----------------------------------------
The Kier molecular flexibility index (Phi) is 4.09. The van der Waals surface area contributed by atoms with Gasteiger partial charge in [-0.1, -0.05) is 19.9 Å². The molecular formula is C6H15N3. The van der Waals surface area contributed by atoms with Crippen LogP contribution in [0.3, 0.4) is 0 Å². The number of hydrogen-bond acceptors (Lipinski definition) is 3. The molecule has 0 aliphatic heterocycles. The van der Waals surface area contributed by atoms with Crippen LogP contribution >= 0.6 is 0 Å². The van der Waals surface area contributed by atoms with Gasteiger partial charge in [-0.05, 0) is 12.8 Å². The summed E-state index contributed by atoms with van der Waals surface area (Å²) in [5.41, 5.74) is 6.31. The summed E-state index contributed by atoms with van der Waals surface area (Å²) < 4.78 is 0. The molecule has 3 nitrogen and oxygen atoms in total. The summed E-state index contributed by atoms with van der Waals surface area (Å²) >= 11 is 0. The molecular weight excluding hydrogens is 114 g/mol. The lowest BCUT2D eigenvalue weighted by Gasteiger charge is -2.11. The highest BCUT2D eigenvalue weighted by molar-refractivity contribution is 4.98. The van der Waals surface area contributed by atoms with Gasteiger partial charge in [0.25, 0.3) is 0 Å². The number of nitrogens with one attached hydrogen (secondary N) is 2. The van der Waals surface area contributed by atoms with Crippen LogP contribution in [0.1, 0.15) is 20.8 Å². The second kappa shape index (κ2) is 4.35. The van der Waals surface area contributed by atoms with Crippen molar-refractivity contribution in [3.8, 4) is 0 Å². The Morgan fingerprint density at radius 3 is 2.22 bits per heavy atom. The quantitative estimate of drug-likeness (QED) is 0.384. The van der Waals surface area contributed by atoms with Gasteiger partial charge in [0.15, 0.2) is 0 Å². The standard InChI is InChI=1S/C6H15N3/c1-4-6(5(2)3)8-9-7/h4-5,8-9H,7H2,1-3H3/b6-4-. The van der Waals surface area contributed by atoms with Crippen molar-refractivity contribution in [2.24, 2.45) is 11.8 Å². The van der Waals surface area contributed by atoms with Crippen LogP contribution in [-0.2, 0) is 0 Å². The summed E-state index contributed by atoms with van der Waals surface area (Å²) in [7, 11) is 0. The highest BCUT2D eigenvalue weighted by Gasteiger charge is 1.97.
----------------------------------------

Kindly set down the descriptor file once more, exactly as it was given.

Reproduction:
The Kier molecular flexibility index (Phi) is 4.09. The van der Waals surface area contributed by atoms with Gasteiger partial charge in [-0.1, -0.05) is 19.9 Å². The molecular formula is C6H15N3. The van der Waals surface area contributed by atoms with Crippen LogP contribution in [0.3, 0.4) is 0 Å². The number of hydrogen-bond acceptors (Lipinski definition) is 3. The molecule has 0 aliphatic heterocycles. The van der Waals surface area contributed by atoms with Crippen LogP contribution >= 0.6 is 0 Å². The van der Waals surface area contributed by atoms with Gasteiger partial charge in [-0.05, 0) is 12.8 Å². The summed E-state index contributed by atoms with van der Waals surface area (Å²) in [5.41, 5.74) is 6.31. The summed E-state index contributed by atoms with van der Waals surface area (Å²) < 4.78 is 0. The molecule has 3 nitrogen and oxygen atoms in total. The summed E-state index contributed by atoms with van der Waals surface area (Å²) >= 11 is 0. The molecular weight excluding hydrogens is 114 g/mol. The lowest BCUT2D eigenvalue weighted by Gasteiger charge is -2.11. The highest BCUT2D eigenvalue weighted by molar-refractivity contribution is 4.98. The van der Waals surface area contributed by atoms with Gasteiger partial charge in [0.25, 0.3) is 0 Å². The number of nitrogens with one attached hydrogen (secondary N) is 2. The van der Waals surface area contributed by atoms with Crippen LogP contribution in [0.1, 0.15) is 20.8 Å². The second kappa shape index (κ2) is 4.35. The van der Waals surface area contributed by atoms with Crippen molar-refractivity contribution in [3.8, 4) is 0 Å². The Morgan fingerprint density at radius 3 is 2.22 bits per heavy atom. The quantitative estimate of drug-likeness (QED) is 0.384. The van der Waals surface area contributed by atoms with Gasteiger partial charge in [0.15, 0.2) is 0 Å². The standard InChI is InChI=1S/C6H15N3/c1-4-6(5(2)3)8-9-7/h4-5,8-9H,7H2,1-3H3/b6-4-. The van der Waals surface area contributed by atoms with Crippen molar-refractivity contribution in [2.24, 2.45) is 11.8 Å². The van der Waals surface area contributed by atoms with Crippen LogP contribution in [-0.2, 0) is 0 Å². The summed E-state index contributed by atoms with van der Waals surface area (Å²) in [7, 11) is 0. The highest BCUT2D eigenvalue weighted by Gasteiger charge is 1.97.